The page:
Imported: 12 Feb '17 | Published: 14 Jul '15
USPTO - Utility Patents
Methods and systems including non-transitory computer-readable storage media, for selectively erasing data stored at a wireless device are disclosed. The media include instructions that, when executed by a processor, cause the processor to perform a method including comparing a particular service provider identified by the data stored at the wireless device to at least one favored service provider selected from a group of favored service providers consisting of a home service provider and a preferred service provider other than the home service provider. The instructions further, when executed by a processor, cause the processor to erase, if the particular service provider is not one of the favored service providers, the data stored at the wireless device.
The present application claims priority to Provisional Application 60/237,440, filed Oct. 3, 2000, and to U.S. patent application Ser. No. 11/472,873 filed on Jun. 21, 2006, the contents of which are incorporated herein by reference.
1. Field of the Invention
The present invention relates generally to wireless networks and more specifically to a system and method of erasing location information on a SIM card in a mobile telephone.
2. Discussion of Related Art
In a Global System for Mobile Communication (GSM) system, mobile phones use subscriber identifier modules (SIMs) associated with the mobile phone to store data. The SIM may be a check card or a plastic piece about 1 cm square that may be plugged into the mobile phone. The SIM enables a user to insert the SIM into any mobile phone and use that phone with the user's account. Typically, the type of data stored includes the personal identification number for the user, lists of the optional functionality of the SIM, redial numbers, charges for time increments of phone use, subscriber data, secure data transmission parameters, roaming data and public land mobile network (PLMN) data. The present disclosure is directed to the use of the roaming data with its associated location information on the SIM card.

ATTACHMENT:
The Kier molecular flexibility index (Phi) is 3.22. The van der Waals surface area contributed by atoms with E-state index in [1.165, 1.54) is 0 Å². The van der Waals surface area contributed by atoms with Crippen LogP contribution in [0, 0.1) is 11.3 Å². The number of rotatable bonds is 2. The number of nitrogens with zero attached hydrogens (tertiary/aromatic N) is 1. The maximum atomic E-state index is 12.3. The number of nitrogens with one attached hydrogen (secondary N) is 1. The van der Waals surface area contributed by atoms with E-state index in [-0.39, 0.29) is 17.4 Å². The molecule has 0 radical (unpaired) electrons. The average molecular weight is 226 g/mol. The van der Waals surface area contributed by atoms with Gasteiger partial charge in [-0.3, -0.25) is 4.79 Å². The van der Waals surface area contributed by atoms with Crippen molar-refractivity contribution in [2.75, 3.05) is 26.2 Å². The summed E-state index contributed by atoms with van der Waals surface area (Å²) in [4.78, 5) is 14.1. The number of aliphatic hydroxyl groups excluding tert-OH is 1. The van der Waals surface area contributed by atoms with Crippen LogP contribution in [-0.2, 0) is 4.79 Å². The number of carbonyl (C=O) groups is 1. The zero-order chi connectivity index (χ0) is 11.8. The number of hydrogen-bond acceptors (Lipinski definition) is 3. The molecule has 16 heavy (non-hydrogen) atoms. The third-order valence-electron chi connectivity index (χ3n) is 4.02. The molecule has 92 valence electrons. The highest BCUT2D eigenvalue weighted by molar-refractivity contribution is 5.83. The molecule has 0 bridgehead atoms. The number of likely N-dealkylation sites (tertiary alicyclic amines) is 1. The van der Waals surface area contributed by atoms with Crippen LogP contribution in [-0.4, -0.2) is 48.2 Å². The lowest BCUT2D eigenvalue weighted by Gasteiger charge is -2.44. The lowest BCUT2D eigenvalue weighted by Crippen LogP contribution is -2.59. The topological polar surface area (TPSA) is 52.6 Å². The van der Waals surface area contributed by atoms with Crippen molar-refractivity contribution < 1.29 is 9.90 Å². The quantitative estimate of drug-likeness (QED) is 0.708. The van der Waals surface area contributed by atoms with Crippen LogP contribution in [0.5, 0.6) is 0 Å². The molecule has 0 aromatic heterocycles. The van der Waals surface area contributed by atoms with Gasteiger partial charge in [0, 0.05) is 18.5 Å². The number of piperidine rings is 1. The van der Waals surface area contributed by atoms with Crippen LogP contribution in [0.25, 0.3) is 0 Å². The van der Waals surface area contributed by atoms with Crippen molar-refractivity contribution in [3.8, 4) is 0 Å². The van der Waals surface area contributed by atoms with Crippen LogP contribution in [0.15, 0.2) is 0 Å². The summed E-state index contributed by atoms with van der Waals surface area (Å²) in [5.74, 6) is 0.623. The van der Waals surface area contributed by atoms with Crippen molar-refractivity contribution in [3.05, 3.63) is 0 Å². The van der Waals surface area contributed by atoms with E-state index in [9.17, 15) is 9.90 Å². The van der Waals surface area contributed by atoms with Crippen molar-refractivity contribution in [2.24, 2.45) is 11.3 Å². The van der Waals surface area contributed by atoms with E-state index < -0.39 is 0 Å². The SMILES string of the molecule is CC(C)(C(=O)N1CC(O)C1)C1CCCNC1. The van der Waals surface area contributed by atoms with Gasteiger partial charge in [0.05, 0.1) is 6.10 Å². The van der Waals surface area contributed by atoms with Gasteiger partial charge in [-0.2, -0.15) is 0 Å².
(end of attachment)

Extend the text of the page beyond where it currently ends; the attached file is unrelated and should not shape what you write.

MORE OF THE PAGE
The SIM card is illustrated in FIG. 1. The wireless device 10 may be a GSM mobile phone or any other wireless device such as a personal digital assistance or portable computer that uses a SIM card or a similar permanent or detachable data card that functions like a SIM card to store roaming data as described herein. The SIM card can be either as ID-1 SIM 12 or a Plug-in SIM 14. The ID-1 SIM is a check card having a microchip or a plug-in card 14 that is about 1 cm square. These descriptions and dimension are not meant to be limited but only serve to generally describe a SIM card. Most SIM cards have the same ability to be inserted into a wireless device 10 such as a mobile phone and operate to provide parameters and data to operate the wireless device 10. The wireless device 10 communicates through an air interface with a base station 16 and an associated wireless network 18. The details of such a network are known to those of skill in the art, therefore, they are not discussed more herein.
The PLMN data include the network color code (NCC), which is a three-bit-long 10 code that identifies the PLMN. The NCC is part of the BSIC and is broadcast in the synchronization channel. Other PLMN parameters include the mobile country code (MCC), which is a three-digit identifier that uniquely identifies a country (not a PLMN) and the mobile network code (MNC) of the home PLMN.
The roaming data includes location updating status parameters for determining whether to update the location data, location area information (LAI), and the NCC of preferred PLMNs. The roaming data also includes a list of preferred PLMNs or service providers that the mobile phone should select if more than one service provider is available and the home PLMN is not found
When a GSM mobile phone is powered on, the mobile phone needs to select a service provider. The current PLMN service provider is stored on the SIM card as part of the location information. The mobile phone checks the stored service provider in the location information upon power up before looking for the home service provider or another preferred service provider. If the mobile device finds a service provider using the PLMN service provider stored in the location information on the SIM, it will use that service provider.
The approach of first searching at power up for a service provider using the service provider stored on the SIM card causes several problems. First, suppose the user's previous use of the mobile phone was with a roaming service provider outside of the home-use area and the next power up by the user is in his or her home PLMN. In this scenario, if the roaming service provider also provides service in the home service area of the mobile user, the mobile phone may register with the roaming service provider when it should register with the user's home service provider.